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Old 12-29-2012, 06:58 PM
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Order for training?

I've been giving some thought to what I'd do if I was starting from scratch to train a dog and have some questions to pose.

Is there a preferred order for training for and entering the various competitive events? For instance I've heard some people say rally is good to do before obedience. If you wanted to do agility and obedience is there a natural order?

If you're interested in multiple events is it better to focus on one at a time or can you bring a dog along in multiple events simultaneously?

Are there events where training for each conflicts with the other?

On a similar note, do you think that the socialization required for therapy work is inconsistent with the focus and attention needed for success in higher level obedience and agility? Or are the types of dogs successful in each not typically good at the other.
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Old 12-29-2012, 07:04 PM
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I really think this comes down to you as a trainer and your ability to put the time in.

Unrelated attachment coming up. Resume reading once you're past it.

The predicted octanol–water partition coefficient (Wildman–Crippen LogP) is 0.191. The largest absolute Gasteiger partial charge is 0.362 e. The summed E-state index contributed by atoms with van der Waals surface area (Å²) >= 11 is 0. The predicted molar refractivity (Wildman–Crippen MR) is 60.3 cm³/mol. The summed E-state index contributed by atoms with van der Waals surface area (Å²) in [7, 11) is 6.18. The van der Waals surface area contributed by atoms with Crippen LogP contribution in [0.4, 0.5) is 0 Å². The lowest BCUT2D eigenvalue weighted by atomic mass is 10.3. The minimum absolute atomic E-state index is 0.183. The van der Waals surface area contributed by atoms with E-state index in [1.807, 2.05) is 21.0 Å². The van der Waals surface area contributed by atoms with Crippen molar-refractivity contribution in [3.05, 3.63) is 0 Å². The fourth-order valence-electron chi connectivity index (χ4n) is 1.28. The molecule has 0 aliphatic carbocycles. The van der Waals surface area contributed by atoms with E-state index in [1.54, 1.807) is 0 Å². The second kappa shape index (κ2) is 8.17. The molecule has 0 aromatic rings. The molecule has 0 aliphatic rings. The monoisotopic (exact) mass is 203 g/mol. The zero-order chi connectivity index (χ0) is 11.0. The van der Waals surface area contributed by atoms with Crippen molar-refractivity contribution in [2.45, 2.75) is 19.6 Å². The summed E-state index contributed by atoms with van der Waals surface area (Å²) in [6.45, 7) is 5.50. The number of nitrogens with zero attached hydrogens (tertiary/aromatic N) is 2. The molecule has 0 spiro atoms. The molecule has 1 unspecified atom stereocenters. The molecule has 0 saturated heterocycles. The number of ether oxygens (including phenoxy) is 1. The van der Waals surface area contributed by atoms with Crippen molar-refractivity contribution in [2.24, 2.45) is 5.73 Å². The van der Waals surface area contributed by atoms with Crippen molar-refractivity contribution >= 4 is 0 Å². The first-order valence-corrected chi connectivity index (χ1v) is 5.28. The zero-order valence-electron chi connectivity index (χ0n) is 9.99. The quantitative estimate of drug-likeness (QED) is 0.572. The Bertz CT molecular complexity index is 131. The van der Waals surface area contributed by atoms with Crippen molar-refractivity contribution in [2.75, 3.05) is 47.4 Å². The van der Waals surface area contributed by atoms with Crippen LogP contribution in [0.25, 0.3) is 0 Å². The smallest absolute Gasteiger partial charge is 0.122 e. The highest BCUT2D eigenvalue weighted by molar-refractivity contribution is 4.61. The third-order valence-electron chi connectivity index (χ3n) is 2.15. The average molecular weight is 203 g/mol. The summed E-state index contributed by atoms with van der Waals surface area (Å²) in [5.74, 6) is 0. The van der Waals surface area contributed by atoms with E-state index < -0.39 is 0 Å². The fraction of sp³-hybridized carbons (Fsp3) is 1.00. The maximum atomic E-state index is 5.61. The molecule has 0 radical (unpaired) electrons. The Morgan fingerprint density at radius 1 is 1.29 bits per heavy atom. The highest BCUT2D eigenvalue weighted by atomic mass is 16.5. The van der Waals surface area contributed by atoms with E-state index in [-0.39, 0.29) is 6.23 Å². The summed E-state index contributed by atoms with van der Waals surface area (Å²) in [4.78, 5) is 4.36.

You mentioned agility above, and I immediately thought about Max's Mom - who hasn't posted here in AGES (probably due to her working with her dogs instead of hanging out online). o_O Her golden is 2 years old now (I think?) and already has a mix of agility, obedience, rally, and hunt titles. <- And for both UKC and AKC.
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Old 12-29-2012, 07:31 PM
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I train and show in rally, obedience, agility and field. I find a lot of overlap and the basics are very similar.

All sports needs confidence, stays, ability to work close and far, ability to take direction, ability to retrieve and leave your side etc. Recalls, sits, downs, hand signals.

For my puppy he is learning stay (obedience, agility & field); recall (obedience, agility & field), motion & core stability (agility), tug, set ups etc which will be the foundation work - mostly learning to learn & play with me.

As a general rule I show all venues intermixed as the dogs are ready (for example Faelan has his CDX and is working for his UD, has his Exc Agility title and almost his Exc JWW, has his JH and is working towards his SH, has his RA etc). His schedule is fairly impressive during show season since he may have obedience one day, filed the next day and agility weekends sandwiching

The biggest conflict I have is the front in obedience vs the return to heel in field when Faelan (and Brady when he gets there) there is something in the dogs mouth - not an issue for non-retrieves though.

Many people find it better to concentrate on one sport at a time; in which case I'd recommend obedience first
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Old 12-29-2012, 09:13 PM